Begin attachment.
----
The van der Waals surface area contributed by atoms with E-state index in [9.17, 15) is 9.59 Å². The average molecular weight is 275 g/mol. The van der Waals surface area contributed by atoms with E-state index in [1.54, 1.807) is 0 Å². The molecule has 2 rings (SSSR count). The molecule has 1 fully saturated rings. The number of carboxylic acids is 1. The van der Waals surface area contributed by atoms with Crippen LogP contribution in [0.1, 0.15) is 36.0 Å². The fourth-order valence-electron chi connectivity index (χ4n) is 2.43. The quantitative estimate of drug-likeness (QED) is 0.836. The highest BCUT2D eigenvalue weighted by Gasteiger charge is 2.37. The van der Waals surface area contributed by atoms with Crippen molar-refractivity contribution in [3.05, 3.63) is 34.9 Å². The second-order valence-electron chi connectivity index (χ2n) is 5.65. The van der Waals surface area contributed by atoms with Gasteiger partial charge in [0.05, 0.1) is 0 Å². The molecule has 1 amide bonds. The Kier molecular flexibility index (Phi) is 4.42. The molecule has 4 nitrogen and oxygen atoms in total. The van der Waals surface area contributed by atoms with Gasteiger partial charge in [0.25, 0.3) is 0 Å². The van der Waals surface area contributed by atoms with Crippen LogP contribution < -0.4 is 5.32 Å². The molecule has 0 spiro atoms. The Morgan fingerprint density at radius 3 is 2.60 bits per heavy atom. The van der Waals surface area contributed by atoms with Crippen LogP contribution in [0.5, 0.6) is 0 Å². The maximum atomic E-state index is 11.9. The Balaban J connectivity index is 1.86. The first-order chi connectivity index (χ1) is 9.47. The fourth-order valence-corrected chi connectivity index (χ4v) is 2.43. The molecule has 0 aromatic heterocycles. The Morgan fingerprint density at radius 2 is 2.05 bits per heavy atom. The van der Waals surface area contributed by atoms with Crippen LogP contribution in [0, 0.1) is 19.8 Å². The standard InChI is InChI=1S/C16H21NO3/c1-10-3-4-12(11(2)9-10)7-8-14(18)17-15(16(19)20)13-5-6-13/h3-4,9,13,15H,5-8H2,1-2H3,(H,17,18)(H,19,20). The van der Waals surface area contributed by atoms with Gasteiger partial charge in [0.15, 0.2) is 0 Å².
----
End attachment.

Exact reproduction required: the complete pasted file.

The van der Waals surface area contributed by atoms with E-state index in [9.17, 15) is 9.59 Å². The average molecular weight is 275 g/mol. The van der Waals surface area contributed by atoms with E-state index in [1.54, 1.807) is 0 Å². The molecule has 2 rings (SSSR count). The molecule has 1 fully saturated rings. The number of carboxylic acids is 1. The van der Waals surface area contributed by atoms with Crippen LogP contribution in [0.1, 0.15) is 36.0 Å². The fourth-order valence-electron chi connectivity index (χ4n) is 2.43. The quantitative estimate of drug-likeness (QED) is 0.836. The highest BCUT2D eigenvalue weighted by Gasteiger charge is 2.37. The van der Waals surface area contributed by atoms with Crippen molar-refractivity contribution in [3.05, 3.63) is 34.9 Å². The second-order valence-electron chi connectivity index (χ2n) is 5.65. The van der Waals surface area contributed by atoms with Gasteiger partial charge in [0.05, 0.1) is 0 Å². The molecule has 1 amide bonds. The Kier molecular flexibility index (Phi) is 4.42. The molecule has 4 nitrogen and oxygen atoms in total. The van der Waals surface area contributed by atoms with Gasteiger partial charge in [0.25, 0.3) is 0 Å². The van der Waals surface area contributed by atoms with Crippen LogP contribution < -0.4 is 5.32 Å². The molecule has 0 spiro atoms. The Morgan fingerprint density at radius 3 is 2.60 bits per heavy atom. The van der Waals surface area contributed by atoms with Crippen LogP contribution in [0.5, 0.6) is 0 Å². The maximum atomic E-state index is 11.9. The Balaban J connectivity index is 1.86. The first-order chi connectivity index (χ1) is 9.47. The fourth-order valence-corrected chi connectivity index (χ4v) is 2.43. The molecule has 0 aromatic heterocycles. The Morgan fingerprint density at radius 2 is 2.05 bits per heavy atom. The van der Waals surface area contributed by atoms with Crippen LogP contribution in [0, 0.1) is 19.8 Å². The standard InChI is InChI=1S/C16H21NO3/c1-10-3-4-12(11(2)9-10)7-8-14(18)17-15(16(19)20)13-5-6-13/h3-4,9,13,15H,5-8H2,1-2H3,(H,17,18)(H,19,20). The van der Waals surface area contributed by atoms with Gasteiger partial charge in [0.15, 0.2) is 0 Å².